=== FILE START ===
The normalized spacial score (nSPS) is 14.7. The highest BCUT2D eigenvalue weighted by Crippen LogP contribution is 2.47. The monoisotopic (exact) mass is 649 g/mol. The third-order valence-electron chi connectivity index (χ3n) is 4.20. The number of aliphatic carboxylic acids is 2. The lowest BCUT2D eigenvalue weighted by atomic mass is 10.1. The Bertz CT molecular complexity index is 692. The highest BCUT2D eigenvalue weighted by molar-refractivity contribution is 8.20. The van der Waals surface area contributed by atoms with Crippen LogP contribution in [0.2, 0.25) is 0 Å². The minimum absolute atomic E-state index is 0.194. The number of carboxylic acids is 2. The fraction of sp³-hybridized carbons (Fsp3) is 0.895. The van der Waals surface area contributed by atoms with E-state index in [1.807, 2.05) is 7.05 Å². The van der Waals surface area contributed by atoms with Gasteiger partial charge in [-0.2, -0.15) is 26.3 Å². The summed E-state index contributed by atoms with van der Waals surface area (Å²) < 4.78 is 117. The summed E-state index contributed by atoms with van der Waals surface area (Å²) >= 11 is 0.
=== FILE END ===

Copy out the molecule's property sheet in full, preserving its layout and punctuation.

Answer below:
The normalized spacial score (nSPS) is 14.7. The highest BCUT2D eigenvalue weighted by Crippen LogP contribution is 2.47. The monoisotopic (exact) mass is 649 g/mol. The third-order valence-electron chi connectivity index (χ3n) is 4.20. The number of aliphatic carboxylic acids is 2. The lowest BCUT2D eigenvalue weighted by atomic mass is 10.1. The Bertz CT molecular complexity index is 692. The highest BCUT2D eigenvalue weighted by molar-refractivity contribution is 8.20. The van der Waals surface area contributed by atoms with Crippen LogP contribution in [0.2, 0.25) is 0 Å². The minimum absolute atomic E-state index is 0.194. The number of carboxylic acids is 2. The fraction of sp³-hybridized carbons (Fsp3) is 0.895. The van der Waals surface area contributed by atoms with E-state index in [1.807, 2.05) is 7.05 Å². The van der Waals surface area contributed by atoms with Gasteiger partial charge in [-0.2, -0.15) is 26.3 Å². The summed E-state index contributed by atoms with van der Waals surface area (Å²) < 4.78 is 117. The summed E-state index contributed by atoms with van der Waals surface area (Å²) >= 11 is 0.